Fon­taine gets St. Johns nod with thin se­cond-bal­lot win

Winnipeg Free Press - SundayXtra - - FRONT PAGE - By Scott Bil­leck

IT took a se­cond bal­lot sep­a­rated by just one vote, but Na­hanni Fon­taine will rep­re­sent the NDP in St. Johns in next month’s pro­vin­cial elec­tion af­ter nar­rowly edg­ing out fel­low nom­i­nee Aaron McDow­ell.

Tyler Pearce, di­rec­tor of com­mu­ni­ca­tions for the Cana­dian Men­tal Health As­so­ci­a­tion, was elim­i­nated from the se­cond bal­lot af­ter plac­ing third in the first vote. It’s the party’s first nom­i­na­tion vote in 23 years.

Fon­taine is now tasked with re­tain­ing the rid­ing, which has never drifted from NDP con­trol.

“It’s ac­tu­ally sur­real but be­yond hum­bling. It’s ab­so­lutely one of the most hum­bling ex­pe­ri­ences, other than giv­ing birth to my (two) chil­dren,” an emo­tional Fon­taine said.

“I mean it when I say lead­er­ship isn’t about one per­son, it’s not about Na­hanni Fon­taine. It’s about the work we can ac­com­plish to­gether.”

Fon­taine is the Man­i­toba govern­ment’s spe­cial ad­viser on abo­rig­i­nal women’s is­sues and ad­vo­cates for in­dige­nous girls and women tar­geted by vi­o­lence in the prov­ince and across the coun­try. She says she will take a leave from her post as she pur­sues the seat.

Fon­taine, who has been very open about her his­tory of phys­i­cal and sex­ual abuse and ad­dic­tions since an­nounc­ing her in­ten­tions to run in early Fe­bru­ary, said her past only serves her in a pos­i­tive re­gard when it comes to lead­ing her con­stituency.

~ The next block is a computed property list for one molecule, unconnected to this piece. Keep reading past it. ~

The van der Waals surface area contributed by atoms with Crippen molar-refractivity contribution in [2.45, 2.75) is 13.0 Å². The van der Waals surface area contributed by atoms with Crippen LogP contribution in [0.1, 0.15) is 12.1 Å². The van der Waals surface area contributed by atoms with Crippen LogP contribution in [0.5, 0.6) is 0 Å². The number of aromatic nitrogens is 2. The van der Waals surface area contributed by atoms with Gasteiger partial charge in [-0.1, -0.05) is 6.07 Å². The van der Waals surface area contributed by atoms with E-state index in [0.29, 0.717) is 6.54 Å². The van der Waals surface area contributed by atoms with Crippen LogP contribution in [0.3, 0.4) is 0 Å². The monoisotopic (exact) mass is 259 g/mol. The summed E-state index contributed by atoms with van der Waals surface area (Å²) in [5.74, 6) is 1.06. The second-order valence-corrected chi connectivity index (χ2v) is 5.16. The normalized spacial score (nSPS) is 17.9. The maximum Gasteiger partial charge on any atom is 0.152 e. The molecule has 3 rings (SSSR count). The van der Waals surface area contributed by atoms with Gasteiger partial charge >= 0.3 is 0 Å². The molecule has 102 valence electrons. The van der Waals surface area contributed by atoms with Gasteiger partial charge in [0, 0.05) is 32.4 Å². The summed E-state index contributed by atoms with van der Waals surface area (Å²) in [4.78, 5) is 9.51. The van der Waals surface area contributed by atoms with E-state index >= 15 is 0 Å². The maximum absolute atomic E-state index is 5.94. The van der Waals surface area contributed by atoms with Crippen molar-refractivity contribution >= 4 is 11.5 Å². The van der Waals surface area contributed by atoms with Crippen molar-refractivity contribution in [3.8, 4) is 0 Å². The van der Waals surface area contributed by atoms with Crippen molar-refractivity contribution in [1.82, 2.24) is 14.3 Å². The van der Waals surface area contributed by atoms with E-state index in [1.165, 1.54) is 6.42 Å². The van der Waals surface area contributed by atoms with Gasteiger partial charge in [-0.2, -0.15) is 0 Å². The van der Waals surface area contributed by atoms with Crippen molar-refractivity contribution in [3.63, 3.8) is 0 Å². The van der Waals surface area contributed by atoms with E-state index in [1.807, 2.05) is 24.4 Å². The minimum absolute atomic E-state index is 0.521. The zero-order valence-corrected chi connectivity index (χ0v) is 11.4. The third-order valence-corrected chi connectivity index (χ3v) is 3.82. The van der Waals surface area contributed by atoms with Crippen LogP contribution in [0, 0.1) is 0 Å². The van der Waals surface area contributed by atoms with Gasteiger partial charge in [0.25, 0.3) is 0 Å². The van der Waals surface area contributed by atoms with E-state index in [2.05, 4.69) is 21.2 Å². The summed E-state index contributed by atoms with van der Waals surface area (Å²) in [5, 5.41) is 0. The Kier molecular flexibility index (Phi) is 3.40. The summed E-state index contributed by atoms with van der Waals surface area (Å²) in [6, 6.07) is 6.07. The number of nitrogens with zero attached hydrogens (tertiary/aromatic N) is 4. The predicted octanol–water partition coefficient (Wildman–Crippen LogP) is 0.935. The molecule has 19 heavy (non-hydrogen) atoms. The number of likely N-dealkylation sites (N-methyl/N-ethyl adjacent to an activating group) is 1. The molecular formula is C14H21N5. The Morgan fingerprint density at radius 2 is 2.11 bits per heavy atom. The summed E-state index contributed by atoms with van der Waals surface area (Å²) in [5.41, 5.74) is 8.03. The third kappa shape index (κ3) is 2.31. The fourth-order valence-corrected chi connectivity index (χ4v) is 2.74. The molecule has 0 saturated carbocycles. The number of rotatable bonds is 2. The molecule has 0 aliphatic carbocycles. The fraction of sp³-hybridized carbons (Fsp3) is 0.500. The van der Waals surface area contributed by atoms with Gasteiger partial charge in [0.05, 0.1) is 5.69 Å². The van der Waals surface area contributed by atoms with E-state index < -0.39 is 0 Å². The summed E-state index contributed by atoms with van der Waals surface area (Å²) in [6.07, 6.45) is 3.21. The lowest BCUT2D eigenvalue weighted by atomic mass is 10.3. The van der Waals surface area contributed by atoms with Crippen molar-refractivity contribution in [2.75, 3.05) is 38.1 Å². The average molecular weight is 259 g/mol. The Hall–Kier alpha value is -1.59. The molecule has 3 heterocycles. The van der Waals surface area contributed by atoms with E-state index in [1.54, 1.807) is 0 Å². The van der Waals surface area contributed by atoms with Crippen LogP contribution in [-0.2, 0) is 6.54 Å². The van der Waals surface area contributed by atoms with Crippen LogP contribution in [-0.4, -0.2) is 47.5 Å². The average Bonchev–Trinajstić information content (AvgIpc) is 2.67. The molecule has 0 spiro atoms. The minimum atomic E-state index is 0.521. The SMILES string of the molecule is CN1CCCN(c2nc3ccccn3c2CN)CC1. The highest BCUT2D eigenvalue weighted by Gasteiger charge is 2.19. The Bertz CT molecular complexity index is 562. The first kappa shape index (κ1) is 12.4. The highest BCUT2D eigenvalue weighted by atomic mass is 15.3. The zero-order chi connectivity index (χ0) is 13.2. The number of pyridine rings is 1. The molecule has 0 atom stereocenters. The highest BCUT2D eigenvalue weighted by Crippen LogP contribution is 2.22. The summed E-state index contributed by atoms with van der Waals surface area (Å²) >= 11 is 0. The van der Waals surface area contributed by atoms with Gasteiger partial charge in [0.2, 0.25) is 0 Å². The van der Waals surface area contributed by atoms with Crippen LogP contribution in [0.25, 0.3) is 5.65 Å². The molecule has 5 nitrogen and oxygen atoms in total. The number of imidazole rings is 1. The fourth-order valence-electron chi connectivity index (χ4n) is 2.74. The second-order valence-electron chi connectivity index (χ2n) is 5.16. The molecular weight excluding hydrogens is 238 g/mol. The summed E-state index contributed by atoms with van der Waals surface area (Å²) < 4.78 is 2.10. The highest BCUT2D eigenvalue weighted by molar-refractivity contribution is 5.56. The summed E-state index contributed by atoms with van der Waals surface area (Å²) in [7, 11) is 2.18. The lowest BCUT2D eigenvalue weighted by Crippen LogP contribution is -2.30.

“One of the beau­ti­ful things about my past, in all of the work I have done, is that it has al­lowed me to con­nect with peo­ple in a very true way,” Fon­taine said.

“I un­der­stand where peo­ple are com­ing from. I’ve been there. I’ve lived through that. I think that it per­fectly suits me to rep­re­sent re­ally all peo­ple. I’ve lived in poverty. I’ve faced phys­i­cal and sex­ual abuse. I’ve face ad­dic­tions. And I went on to quit those things, get an education, go to univer­sity for 11 years and re­ally ded­i­cate my life for the past 20 years to pub­lic ser­vice.”

McDow­ell, city Coun. Ross Eadie’s as­sis­tant, re­mained pos­i­tive in de­feat.

“We both fought good cam­paigns, and it was re­ally, re­ally close,” he said.

“Ms. Fon­taine came out on top, and I wish her the best. St. Johns is ready to run a great cam­paign.”

McDow­ell said it’s back to work Mon­day to try and put a ki­bosh on the pro­posed city bud­get.

Given the party’s his­tory in St. Johns, some have sug­gested win­ning the nom­i­na­tion means win­ning the seat in the leg­is­la­ture, but Fon­taine was quick to play down the sen­ti­ment.

“I think we can’t take the rid­ing for granted,” she said. “My com­mit­ment is that I’m go­ing to work 150 per cent on ev­ery is­sue I work on.”

Out­go­ing MLA Gord Mack­in­tosh has held the seat since 1993, and Fon­taine said fill­ing his shoes will be tough. Get­ting to know the com­mu­nity is one of her first pri­or­i­ties, she said, adding she plans on “mak­ing sure I in­tro­duce my­self and start­ing to build that re­la­tion­ship and con­nec­tion with... St. Johns con­stituents be­cause they’ve had his­tory with Gord.”

Mean­while, Mack­in­tosh gave a lively goin­g­away speech, crit­i­ciz­ing both the Pro­gres­sive Con­ser­va­tives — say­ing, “We can’t let those bas­tards back in” — and the Lib­er­als, sug­gest­ing they’ll “send the booze across to 7-Eleven” af­ter they close down Liquor Marts in the prov­ince.


Na­hanni Fon­taine called win­ning the St. Johns nom­i­na­tion ‘be­yond hum­bling.’

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